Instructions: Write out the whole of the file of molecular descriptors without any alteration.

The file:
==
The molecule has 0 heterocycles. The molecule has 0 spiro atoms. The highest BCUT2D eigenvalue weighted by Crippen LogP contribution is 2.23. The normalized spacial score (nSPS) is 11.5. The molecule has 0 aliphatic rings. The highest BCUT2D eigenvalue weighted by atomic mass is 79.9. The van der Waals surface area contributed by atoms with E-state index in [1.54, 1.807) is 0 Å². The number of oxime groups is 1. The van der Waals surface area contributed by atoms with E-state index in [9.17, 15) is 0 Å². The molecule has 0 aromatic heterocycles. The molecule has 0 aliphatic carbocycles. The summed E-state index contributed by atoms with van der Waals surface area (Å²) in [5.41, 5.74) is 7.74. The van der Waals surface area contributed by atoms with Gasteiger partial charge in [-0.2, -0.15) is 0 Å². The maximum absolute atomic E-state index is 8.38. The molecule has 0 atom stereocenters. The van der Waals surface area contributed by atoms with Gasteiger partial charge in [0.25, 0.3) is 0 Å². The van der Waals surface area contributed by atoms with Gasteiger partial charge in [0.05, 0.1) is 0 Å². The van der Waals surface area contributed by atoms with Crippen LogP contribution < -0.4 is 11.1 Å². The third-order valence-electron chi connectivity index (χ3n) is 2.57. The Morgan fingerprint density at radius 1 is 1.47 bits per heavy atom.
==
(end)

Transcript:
The molecule has 0 heterocycles. The molecule has 0 spiro atoms. The highest BCUT2D eigenvalue weighted by Crippen LogP contribution is 2.23. The normalized spacial score (nSPS) is 11.5. The molecule has 0 aliphatic rings. The highest BCUT2D eigenvalue weighted by atomic mass is 79.9. The van der Waals surface area contributed by atoms with E-state index in [1.54, 1.807) is 0 Å². The number of oxime groups is 1. The van der Waals surface area contributed by atoms with E-state index in [9.17, 15) is 0 Å². The molecule has 0 aromatic heterocycles. The molecule has 0 aliphatic carbocycles. The summed E-state index contributed by atoms with van der Waals surface area (Å²) in [5.41, 5.74) is 7.74. The van der Waals surface area contributed by atoms with Gasteiger partial charge in [-0.2, -0.15) is 0 Å². The maximum absolute atomic E-state index is 8.38. The molecule has 0 atom stereocenters. The van der Waals surface area contributed by atoms with Gasteiger partial charge in [0.25, 0.3) is 0 Å². The van der Waals surface area contributed by atoms with Gasteiger partial charge in [0.05, 0.1) is 0 Å². The van der Waals surface area contributed by atoms with Crippen LogP contribution < -0.4 is 11.1 Å². The third-order valence-electron chi connectivity index (χ3n) is 2.57. The Morgan fingerprint density at radius 1 is 1.47 bits per heavy atom.